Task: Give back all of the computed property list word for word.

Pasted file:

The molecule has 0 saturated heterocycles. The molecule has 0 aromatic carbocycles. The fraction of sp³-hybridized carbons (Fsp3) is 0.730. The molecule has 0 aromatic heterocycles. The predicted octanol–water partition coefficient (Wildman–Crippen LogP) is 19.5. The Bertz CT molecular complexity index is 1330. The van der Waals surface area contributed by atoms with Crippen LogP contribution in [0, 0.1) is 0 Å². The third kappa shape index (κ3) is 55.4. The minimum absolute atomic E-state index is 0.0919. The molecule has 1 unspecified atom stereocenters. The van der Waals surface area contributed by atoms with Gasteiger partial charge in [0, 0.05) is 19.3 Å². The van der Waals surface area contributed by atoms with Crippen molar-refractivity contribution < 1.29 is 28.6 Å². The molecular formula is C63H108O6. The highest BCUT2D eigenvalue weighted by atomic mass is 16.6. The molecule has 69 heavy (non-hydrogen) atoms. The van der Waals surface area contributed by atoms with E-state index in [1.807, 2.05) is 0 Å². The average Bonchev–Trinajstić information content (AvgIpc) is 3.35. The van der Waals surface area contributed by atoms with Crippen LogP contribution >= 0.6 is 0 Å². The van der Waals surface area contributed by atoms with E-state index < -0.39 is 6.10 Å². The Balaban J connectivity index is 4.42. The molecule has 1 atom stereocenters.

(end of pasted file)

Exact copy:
The molecule has 0 saturated heterocycles. The molecule has 0 aromatic carbocycles. The fraction of sp³-hybridized carbons (Fsp3) is 0.730. The molecule has 0 aromatic heterocycles. The predicted octanol–water partition coefficient (Wildman–Crippen LogP) is 19.5. The Bertz CT molecular complexity index is 1330. The van der Waals surface area contributed by atoms with Crippen LogP contribution in [0, 0.1) is 0 Å². The third kappa shape index (κ3) is 55.4. The minimum absolute atomic E-state index is 0.0919. The molecule has 1 unspecified atom stereocenters. The van der Waals surface area contributed by atoms with Gasteiger partial charge in [0, 0.05) is 19.3 Å². The van der Waals surface area contributed by atoms with Crippen molar-refractivity contribution < 1.29 is 28.6 Å². The molecular formula is C63H108O6. The highest BCUT2D eigenvalue weighted by atomic mass is 16.6. The molecule has 69 heavy (non-hydrogen) atoms. The van der Waals surface area contributed by atoms with E-state index in [1.807, 2.05) is 0 Å². The average Bonchev–Trinajstić information content (AvgIpc) is 3.35. The van der Waals surface area contributed by atoms with Crippen LogP contribution >= 0.6 is 0 Å². The van der Waals surface area contributed by atoms with E-state index < -0.39 is 6.10 Å². The Balaban J connectivity index is 4.42. The molecule has 1 atom stereocenters.